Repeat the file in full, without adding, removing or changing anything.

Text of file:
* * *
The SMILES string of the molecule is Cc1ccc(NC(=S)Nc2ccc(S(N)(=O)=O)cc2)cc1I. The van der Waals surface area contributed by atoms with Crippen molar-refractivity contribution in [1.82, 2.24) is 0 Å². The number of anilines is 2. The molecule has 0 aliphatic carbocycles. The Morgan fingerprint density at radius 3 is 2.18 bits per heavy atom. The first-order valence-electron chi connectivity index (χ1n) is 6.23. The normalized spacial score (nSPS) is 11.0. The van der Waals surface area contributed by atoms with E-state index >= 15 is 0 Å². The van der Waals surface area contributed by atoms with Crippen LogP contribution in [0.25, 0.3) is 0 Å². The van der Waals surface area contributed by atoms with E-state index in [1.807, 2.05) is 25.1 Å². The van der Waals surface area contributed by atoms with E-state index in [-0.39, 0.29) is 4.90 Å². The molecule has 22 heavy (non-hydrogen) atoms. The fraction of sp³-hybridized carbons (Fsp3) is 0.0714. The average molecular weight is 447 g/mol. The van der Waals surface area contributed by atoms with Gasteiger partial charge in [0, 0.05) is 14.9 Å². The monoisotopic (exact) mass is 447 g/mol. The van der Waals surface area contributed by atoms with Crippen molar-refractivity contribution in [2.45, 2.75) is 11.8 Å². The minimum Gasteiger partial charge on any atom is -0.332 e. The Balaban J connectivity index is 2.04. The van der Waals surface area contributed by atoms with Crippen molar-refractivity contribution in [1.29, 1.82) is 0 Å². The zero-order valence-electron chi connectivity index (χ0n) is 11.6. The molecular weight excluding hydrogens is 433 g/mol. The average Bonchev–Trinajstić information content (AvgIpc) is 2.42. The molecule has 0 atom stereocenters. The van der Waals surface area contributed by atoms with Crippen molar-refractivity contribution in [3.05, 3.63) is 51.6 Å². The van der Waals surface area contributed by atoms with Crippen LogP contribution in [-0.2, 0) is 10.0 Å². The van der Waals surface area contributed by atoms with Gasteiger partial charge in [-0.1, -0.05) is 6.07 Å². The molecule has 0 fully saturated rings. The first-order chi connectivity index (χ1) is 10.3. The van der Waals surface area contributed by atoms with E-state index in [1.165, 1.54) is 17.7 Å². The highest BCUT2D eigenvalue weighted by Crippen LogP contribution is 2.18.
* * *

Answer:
The SMILES string of the molecule is Cc1ccc(NC(=S)Nc2ccc(S(N)(=O)=O)cc2)cc1I. The van der Waals surface area contributed by atoms with Crippen molar-refractivity contribution in [1.82, 2.24) is 0 Å². The number of anilines is 2. The molecule has 0 aliphatic carbocycles. The Morgan fingerprint density at radius 3 is 2.18 bits per heavy atom. The first-order valence-electron chi connectivity index (χ1n) is 6.23. The normalized spacial score (nSPS) is 11.0. The van der Waals surface area contributed by atoms with E-state index >= 15 is 0 Å². The van der Waals surface area contributed by atoms with Crippen LogP contribution in [0.25, 0.3) is 0 Å². The van der Waals surface area contributed by atoms with E-state index in [1.807, 2.05) is 25.1 Å². The van der Waals surface area contributed by atoms with E-state index in [-0.39, 0.29) is 4.90 Å². The molecule has 22 heavy (non-hydrogen) atoms. The fraction of sp³-hybridized carbons (Fsp3) is 0.0714. The average molecular weight is 447 g/mol. The van der Waals surface area contributed by atoms with Gasteiger partial charge in [0, 0.05) is 14.9 Å². The monoisotopic (exact) mass is 447 g/mol. The van der Waals surface area contributed by atoms with Crippen molar-refractivity contribution in [2.45, 2.75) is 11.8 Å². The minimum Gasteiger partial charge on any atom is -0.332 e. The Balaban J connectivity index is 2.04. The van der Waals surface area contributed by atoms with Crippen molar-refractivity contribution in [1.29, 1.82) is 0 Å². The zero-order valence-electron chi connectivity index (χ0n) is 11.6. The molecular weight excluding hydrogens is 433 g/mol. The average Bonchev–Trinajstić information content (AvgIpc) is 2.42. The molecule has 0 atom stereocenters. The van der Waals surface area contributed by atoms with Crippen molar-refractivity contribution in [3.05, 3.63) is 51.6 Å². The van der Waals surface area contributed by atoms with Crippen LogP contribution in [-0.2, 0) is 10.0 Å². The van der Waals surface area contributed by atoms with Gasteiger partial charge in [-0.1, -0.05) is 6.07 Å². The molecule has 0 fully saturated rings. The first-order chi connectivity index (χ1) is 10.3. The van der Waals surface area contributed by atoms with E-state index in [1.165, 1.54) is 17.7 Å². The highest BCUT2D eigenvalue weighted by Crippen LogP contribution is 2.18.